Feeling down in the dumps for a while? It could be more than just a bad day. Persistent feelings of sadness, hopelessness, or excessive worry might be signaling a deeper emotional struggle. Going through long periods without sexual activity can reduce endorphins in the body, which might lead you to develop feelings of depression and anxiety. Now, this doesn’t mean that eeveryone dealing with sexual frustration will experience anxiety and/or depression – only that it can happen. After all, sexual fulfillment is an important factor of our emotional well-being. 

Remember, everyone experiences sexual frustration at some point. It’s a normal part of the human experience. The key is finding healthy ways to address and alleviate it. How do you deal with sexual frustration? Share your thoughts, tips, or funny anecdotes in the comments down below!

If your frustration persists and starts affecting other areas of your life, you might want to consider seeking professional help. Talking to a sex therapist can help. 

And if you’re interested in learning more, click here to watch “4 Psychological Secrets of Orgasm” and “5 Signs You’re Suppressing Your Sexual Needs.” Don’t forget to like and subscribe before you go. Thanks for watching!

SOURCES:

  • Carroll, J. S., & Willoughby, B. J. (2017, April 3). The porn gap: Differences in men’s and women’s pornography patterns in couple relationships. Texas Tech University Scholars. https://scholars.ttu.edu/en/publications/the-porn-gap-differences-in-mens-and-womens-pornography-patterns–5 
  • Choosing Therapy Staff. (2022, June 14). Signs of sexual frustration & how to deal with it. Choosing Therapy. https://www.choosingtherapy.com/sexual-frustration/ 
  • Drake, K. (2022, May 11). Can sexual frustration trigger depression?. Psych Central. https://psychcentral.com/sex/sexual-frustration-and-depression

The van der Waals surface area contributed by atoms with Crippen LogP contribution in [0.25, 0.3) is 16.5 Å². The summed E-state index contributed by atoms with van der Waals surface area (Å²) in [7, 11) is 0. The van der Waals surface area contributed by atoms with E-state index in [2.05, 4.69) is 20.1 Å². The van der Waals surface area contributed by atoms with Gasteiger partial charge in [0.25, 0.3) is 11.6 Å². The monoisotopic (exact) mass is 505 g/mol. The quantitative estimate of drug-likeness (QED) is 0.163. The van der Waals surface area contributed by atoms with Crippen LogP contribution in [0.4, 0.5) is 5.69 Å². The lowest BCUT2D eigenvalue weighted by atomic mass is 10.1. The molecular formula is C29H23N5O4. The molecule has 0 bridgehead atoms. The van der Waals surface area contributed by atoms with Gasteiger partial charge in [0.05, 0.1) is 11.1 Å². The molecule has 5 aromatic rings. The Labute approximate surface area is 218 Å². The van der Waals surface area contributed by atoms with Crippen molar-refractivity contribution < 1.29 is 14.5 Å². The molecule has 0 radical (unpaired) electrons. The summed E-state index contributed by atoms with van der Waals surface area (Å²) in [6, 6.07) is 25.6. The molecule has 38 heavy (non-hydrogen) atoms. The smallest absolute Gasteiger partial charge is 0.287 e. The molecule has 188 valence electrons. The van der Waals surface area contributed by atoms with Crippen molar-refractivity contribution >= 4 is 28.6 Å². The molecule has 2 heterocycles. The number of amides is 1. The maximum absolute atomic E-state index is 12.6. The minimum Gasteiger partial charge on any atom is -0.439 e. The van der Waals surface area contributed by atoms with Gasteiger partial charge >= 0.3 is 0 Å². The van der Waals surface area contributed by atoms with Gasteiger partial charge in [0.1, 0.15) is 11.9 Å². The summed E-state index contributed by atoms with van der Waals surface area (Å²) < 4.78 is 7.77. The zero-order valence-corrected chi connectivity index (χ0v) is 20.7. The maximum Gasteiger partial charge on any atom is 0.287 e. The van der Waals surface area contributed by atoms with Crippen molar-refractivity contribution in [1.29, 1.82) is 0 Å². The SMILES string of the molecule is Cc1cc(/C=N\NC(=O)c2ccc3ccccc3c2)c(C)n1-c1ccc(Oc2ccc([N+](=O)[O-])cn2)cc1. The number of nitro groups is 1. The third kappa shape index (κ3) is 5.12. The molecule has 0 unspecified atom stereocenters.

• Kassel, G. (2020, April 29). Sexual frustration is normal – here’s how to handle it. Healthline. https://www.healthline.com/health/healthy-sex/sexual-frustration 
  • Lankford, A. (2021, August 27). A sexual frustration theory of aggression, violence, and crime. Journal of Criminal Justice. https://www.sciencedirect.com/science/article/abs/pii/S0047235221000854 
  • Lehmiller , J. J. (2018, August 2). Why do people have sexual fantasies?. Psychology Today. https://www.psychologytoday.com/us/blog/the-myths-sex/201808/why-do-people-have-sexual-fantasies#:~:text=To%20temporarily%20escape%20reality%20 
  • Morin, A. (2023, February 16). Healthy coping skills for uncomfortable emotions. Verywell Mind. https://www.verywellmind.com/forty-healthy-coping-skills-4586742
  • Ohira, T., Tanigawa, T., Iso, H., Sankai, T., Imano, H., & Shimamoto, T. (2000). Impact of anger expression on blood pressure levels in white-color workers with low-coping behavior. Environmental health and preventive medicine, 5(1), 37–42. https://doi.org/10.1007/BF02935914
  • Seth, P., Lang, D. L., Diclemente, R. J., Braxton, N. D., Crosby, R. A., Brown, L. K., Hadley, W., & Donenberg, G. R. (2012). Gender differences in sexual risk behaviours and sexually transmissible infections among adolescents in mental health treatment. Sexual health, 9(3), 240–246. https://doi.org/10.1071/SH10098
  • Tee-Melegrito, R. A. (2022, February 28). Sexual frustration: Symptoms and how to manage. Medical News Today. https://www.medicalnewstoday.com/articles/sexually-frustrated#health-impact